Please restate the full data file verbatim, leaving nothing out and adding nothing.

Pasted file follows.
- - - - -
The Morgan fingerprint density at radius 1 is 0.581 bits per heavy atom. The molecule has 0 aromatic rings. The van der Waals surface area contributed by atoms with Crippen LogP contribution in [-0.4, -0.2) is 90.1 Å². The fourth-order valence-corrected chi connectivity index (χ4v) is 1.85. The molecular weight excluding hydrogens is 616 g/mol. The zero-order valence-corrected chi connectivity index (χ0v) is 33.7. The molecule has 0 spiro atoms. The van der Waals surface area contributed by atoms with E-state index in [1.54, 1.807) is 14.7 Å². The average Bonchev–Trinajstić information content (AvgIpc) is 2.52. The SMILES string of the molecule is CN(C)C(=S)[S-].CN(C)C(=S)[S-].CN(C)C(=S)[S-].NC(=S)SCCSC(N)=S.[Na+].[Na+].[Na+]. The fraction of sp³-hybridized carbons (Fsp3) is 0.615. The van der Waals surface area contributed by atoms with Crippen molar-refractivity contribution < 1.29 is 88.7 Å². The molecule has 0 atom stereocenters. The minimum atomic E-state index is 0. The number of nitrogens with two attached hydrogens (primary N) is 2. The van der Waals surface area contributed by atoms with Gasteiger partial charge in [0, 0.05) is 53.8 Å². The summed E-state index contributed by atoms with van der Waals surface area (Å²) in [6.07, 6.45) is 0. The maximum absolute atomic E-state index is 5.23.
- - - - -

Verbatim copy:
The Morgan fingerprint density at radius 1 is 0.581 bits per heavy atom. The molecule has 0 aromatic rings. The van der Waals surface area contributed by atoms with Crippen LogP contribution in [-0.4, -0.2) is 90.1 Å². The fourth-order valence-corrected chi connectivity index (χ4v) is 1.85. The molecular weight excluding hydrogens is 616 g/mol. The zero-order valence-corrected chi connectivity index (χ0v) is 33.7. The molecule has 0 spiro atoms. The van der Waals surface area contributed by atoms with E-state index in [1.54, 1.807) is 14.7 Å². The average Bonchev–Trinajstić information content (AvgIpc) is 2.52. The SMILES string of the molecule is CN(C)C(=S)[S-].CN(C)C(=S)[S-].CN(C)C(=S)[S-].NC(=S)SCCSC(N)=S.[Na+].[Na+].[Na+]. The fraction of sp³-hybridized carbons (Fsp3) is 0.615. The van der Waals surface area contributed by atoms with Crippen molar-refractivity contribution < 1.29 is 88.7 Å². The molecule has 0 atom stereocenters. The minimum atomic E-state index is 0. The number of nitrogens with two attached hydrogens (primary N) is 2. The van der Waals surface area contributed by atoms with Gasteiger partial charge in [0, 0.05) is 53.8 Å². The summed E-state index contributed by atoms with van der Waals surface area (Å²) in [6.07, 6.45) is 0. The maximum absolute atomic E-state index is 5.23.